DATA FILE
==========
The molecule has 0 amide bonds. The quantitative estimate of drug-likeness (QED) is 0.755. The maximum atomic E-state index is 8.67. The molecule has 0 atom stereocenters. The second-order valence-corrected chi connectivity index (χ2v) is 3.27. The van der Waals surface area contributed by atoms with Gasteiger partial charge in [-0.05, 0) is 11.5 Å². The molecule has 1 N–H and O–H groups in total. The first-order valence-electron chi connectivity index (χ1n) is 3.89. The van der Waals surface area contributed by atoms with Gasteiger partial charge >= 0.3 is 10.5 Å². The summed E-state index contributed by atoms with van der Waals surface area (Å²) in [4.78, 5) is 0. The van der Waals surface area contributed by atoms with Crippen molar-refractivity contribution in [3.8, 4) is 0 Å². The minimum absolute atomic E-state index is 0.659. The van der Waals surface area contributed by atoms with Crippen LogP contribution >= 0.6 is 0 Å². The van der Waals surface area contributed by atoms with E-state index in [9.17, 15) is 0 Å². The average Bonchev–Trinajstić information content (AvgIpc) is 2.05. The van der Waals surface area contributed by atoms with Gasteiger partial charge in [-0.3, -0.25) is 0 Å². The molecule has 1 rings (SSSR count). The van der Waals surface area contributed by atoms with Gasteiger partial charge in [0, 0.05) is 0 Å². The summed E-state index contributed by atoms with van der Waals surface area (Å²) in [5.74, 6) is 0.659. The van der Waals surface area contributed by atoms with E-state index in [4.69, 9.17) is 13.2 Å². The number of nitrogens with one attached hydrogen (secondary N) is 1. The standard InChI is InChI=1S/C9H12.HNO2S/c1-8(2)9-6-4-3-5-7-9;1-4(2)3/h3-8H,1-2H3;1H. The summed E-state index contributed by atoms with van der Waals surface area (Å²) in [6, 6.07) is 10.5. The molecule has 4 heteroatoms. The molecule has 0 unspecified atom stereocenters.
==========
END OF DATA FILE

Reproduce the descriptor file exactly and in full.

The molecule has 0 amide bonds. The quantitative estimate of drug-likeness (QED) is 0.755. The maximum atomic E-state index is 8.67. The molecule has 0 atom stereocenters. The second-order valence-corrected chi connectivity index (χ2v) is 3.27. The van der Waals surface area contributed by atoms with Gasteiger partial charge in [-0.05, 0) is 11.5 Å². The molecule has 1 N–H and O–H groups in total. The first-order valence-electron chi connectivity index (χ1n) is 3.89. The van der Waals surface area contributed by atoms with Gasteiger partial charge >= 0.3 is 10.5 Å². The summed E-state index contributed by atoms with van der Waals surface area (Å²) in [4.78, 5) is 0. The van der Waals surface area contributed by atoms with Crippen molar-refractivity contribution in [3.8, 4) is 0 Å². The minimum absolute atomic E-state index is 0.659. The van der Waals surface area contributed by atoms with Crippen LogP contribution >= 0.6 is 0 Å². The van der Waals surface area contributed by atoms with E-state index in [9.17, 15) is 0 Å². The average Bonchev–Trinajstić information content (AvgIpc) is 2.05. The van der Waals surface area contributed by atoms with Gasteiger partial charge in [-0.3, -0.25) is 0 Å². The molecule has 1 rings (SSSR count). The van der Waals surface area contributed by atoms with Gasteiger partial charge in [0, 0.05) is 0 Å². The summed E-state index contributed by atoms with van der Waals surface area (Å²) in [5.74, 6) is 0.659. The van der Waals surface area contributed by atoms with E-state index in [4.69, 9.17) is 13.2 Å². The number of nitrogens with one attached hydrogen (secondary N) is 1. The standard InChI is InChI=1S/C9H12.HNO2S/c1-8(2)9-6-4-3-5-7-9;1-4(2)3/h3-8H,1-2H3;1H. The summed E-state index contributed by atoms with van der Waals surface area (Å²) in [6, 6.07) is 10.5. The molecule has 4 heteroatoms. The molecule has 0 unspecified atom stereocenters.